The Difference Of A Year

A lot of things can change in a year.  People we know and love may disappear, through death or just going off the grid.  We age. We change.  Things change.

One year ago, Ball Memorial Hospital in Muncie, Indiana, was at the center of a case involving the mistreating of a trans woman in the Emergency Room.

 

 

Erin Vaught was treated inhumanely as she was dehumanized and disrespected in every way. She entered the hospital, coughing up blood, and was continually called “he-she” and “it” by the hospital staff.

According to Vaught, “Nurses would pop their heads in saying so is it a he or is it a she?”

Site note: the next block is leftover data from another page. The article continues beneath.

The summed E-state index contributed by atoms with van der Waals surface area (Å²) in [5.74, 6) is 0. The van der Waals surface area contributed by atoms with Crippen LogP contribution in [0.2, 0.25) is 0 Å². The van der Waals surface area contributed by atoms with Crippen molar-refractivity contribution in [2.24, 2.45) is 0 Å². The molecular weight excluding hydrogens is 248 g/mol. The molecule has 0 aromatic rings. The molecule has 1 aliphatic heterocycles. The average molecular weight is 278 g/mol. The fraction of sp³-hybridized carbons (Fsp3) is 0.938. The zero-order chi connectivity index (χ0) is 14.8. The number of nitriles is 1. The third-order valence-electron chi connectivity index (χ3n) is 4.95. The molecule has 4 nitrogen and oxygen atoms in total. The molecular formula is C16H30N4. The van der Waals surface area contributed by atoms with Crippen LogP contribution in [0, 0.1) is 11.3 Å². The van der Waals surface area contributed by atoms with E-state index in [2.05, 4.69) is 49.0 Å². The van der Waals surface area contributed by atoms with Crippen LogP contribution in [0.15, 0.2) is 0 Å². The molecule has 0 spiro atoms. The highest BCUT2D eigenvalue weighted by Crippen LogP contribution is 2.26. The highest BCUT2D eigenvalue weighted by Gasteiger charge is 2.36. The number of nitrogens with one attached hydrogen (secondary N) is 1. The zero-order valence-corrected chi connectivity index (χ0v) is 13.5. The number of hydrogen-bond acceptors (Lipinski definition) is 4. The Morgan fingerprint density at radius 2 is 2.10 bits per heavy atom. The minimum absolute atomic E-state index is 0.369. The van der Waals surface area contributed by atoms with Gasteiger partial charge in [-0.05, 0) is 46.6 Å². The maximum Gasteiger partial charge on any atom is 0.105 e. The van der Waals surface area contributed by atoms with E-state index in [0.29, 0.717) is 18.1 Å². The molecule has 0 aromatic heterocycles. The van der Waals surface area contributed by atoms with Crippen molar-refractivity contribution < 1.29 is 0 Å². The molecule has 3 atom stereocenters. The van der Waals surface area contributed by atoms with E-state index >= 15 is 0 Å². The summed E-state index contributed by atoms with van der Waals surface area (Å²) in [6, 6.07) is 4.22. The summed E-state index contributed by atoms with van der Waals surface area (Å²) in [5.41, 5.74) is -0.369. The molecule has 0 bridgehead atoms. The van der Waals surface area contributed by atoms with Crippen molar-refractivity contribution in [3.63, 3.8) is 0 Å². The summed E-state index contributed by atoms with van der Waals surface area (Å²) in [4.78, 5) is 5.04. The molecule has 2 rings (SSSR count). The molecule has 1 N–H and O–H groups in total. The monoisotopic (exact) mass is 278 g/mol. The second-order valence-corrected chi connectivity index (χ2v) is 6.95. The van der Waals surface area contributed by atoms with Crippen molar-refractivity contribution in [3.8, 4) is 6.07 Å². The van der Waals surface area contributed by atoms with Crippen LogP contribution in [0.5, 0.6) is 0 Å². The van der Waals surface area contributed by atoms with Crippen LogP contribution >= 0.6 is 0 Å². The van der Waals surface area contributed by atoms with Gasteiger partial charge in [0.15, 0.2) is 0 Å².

When Vaught went to the bathroom, she says the nurses then began to badger her partner.

Her partner told them, “She is my wife, not an it.”, to which they replied, “We don’t know and until we know, he’s going to be an it.”

Several hours went by and Vaught asked when she would be seen by a doctor.

The nurse said, “We don’t know how to treat someone in your condition.”, to which Erin replied, “What’s my condition? That’s what I’m here to find out.”  Her response was, “No, not that condition.  The transvestite thing.”

Completely humiliated, Vaught walked out and later voiced her frustration on the hospital’s Facebook page.  Overnight, she had hundreds of supporters, but it still took the hospital several weeks to even acknowledge the accusations.

Advocacy groups had filed complaints with the hospital in hopes that they change their behavior and provide everyone with the care they deserve.